BlackBerry maker sales outlook disappoints

Research In Motion reports solid profit and sales in its first quarter, but shares fall after hours on disappointing guidance.

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By David Goldman, staff writer

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NEW YORK ( -- BlackBerry maker Research In Motion Ltd. said Thursday that its quarterly profit rose on strong smartphone sales, but a disappointing revenue outlook sent the company's stock lower in after-hours trading.

The company said it anticipates earnings during the current quarter of 94 cents to $1.03 a share -- slightly better than analysts' forecasts of 88 cents to $1.06 a share.

But RIM said it expects sales to come in at $3.45 billion to $3.7 billion -- the lower end of analysts' forecasts of between $3.4 billion and $3.9 billion.

That disappointed investors who will be scrutinizing BlackBerry sales even closer during the current quarter after RIM competitors Apple (AAPL, Fortune 500) and Palm (PALM) unveiled the new and widely hyped iPhone and Pre smartphones this month.

Shares of RIM (RIMM) fell 2% after hours after sinking by as much as 7% immediately after the announcement.

Still, RIM's competitors have a lot of ground to make up. In the first quarter, BlackBerrys had a 55.3% share, compared to 19.5% for iPhones, according to IDC data.

The company added a 3.8 million net new BlackBerry subscribers during the quarter -- up 65% from last year and smack in the middle of its own forecast.

On a conference call with analysts, RIM co-Chief Executive Jim Balsillie said 80% of RIM's new customers were non-enterprise users, meaning half of all BlackBerry subscribers are now consumers. RIM expects to add another 3.8 to 4.1 million new subscribers in the current quarter.

Staying competitive. The Waterloo, Ontario-based company said first-quarter net income rose 33% to $643 million, or $1.12 per share, for the three-month period ended May 31.

Results included a $175 million tax benefit and $96 million in one-time charges. Without the charge, RIM said it earned $564.4 million, or 98 cents per share. Analysts polled by Thomson Reuters, who typically exclude one-time items from their estimates, forecasted earnings of 94 cents per share.

"I'm really impressed by 33%," said James Brehm, mobile and wireless analyst at Frost & Sullivan. "It reaffirmed my belief that we're in the era of smartphone ... and I certainly think RIM is going to remain in the lead."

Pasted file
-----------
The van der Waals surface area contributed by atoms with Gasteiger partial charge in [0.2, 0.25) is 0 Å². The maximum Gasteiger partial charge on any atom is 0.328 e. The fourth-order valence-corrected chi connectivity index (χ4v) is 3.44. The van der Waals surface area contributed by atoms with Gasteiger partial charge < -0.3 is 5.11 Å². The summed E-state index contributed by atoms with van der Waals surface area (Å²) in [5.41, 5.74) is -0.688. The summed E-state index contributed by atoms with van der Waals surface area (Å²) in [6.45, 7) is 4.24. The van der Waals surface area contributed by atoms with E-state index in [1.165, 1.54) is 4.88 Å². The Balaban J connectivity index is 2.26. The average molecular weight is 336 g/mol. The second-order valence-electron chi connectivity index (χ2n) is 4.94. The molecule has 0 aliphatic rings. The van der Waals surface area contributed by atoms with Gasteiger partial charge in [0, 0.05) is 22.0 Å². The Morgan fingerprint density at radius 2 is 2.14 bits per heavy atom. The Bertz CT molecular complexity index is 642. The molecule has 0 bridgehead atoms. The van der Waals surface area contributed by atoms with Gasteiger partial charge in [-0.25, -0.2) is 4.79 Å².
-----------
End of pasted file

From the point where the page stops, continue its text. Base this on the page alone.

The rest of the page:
RIM's sales rose 53% to $3.4 billion, meeting analysts' projections.

Analysts say competitive pricing and continued dominance in the corporate sector contributed to RIM's strong sales results.

Nick Agostino, RIM analyst with Research Capital Corp, said Verizon's "buy one get one free" promotion for BlackBerrys helped boost sales, even for the poorly reviewed touch screen BlackBerry Storm.

One analyst on the conference call speculated that AT&T's $99 iPhone 3G offer may offer a challenge to RIM, but Balsillie dismissed those suggestions.

"We've had lots of offers with the Blackberry that have been free, $99 and buy one get one free," he said. "That [iPhone 3G] is a year old product. I don't really fret those kind of things."

New phones: RIM announced Tuesday it would launch the new BlackBerry Tour for Verizon (VZ, Fortune 500) and Sprint (S, Fortune 500) customers this summer, aimed at international travelers, though it is not expected to be the "iPhone killer" that the Storm set out to be.

"We're pleased with the strong results," said Balsillie. "We're especially excited about the special plans we have for the second half of the year."

Analysts widely expect RIM to unveil a touch screen BlackBerry with a physical keyboard, much like the Pre, in the coming months to keep Apple and Palm at bay, but it may be window dressing.

"An 'ooh and ahh' type device wouldn't hurt. RIM has more going for it, including improved distribution capabilities and building a strong brand," said Agostino. "A 'me too' device would help for customer loyalty, but RIM doesn't necessarily need it." To top of page

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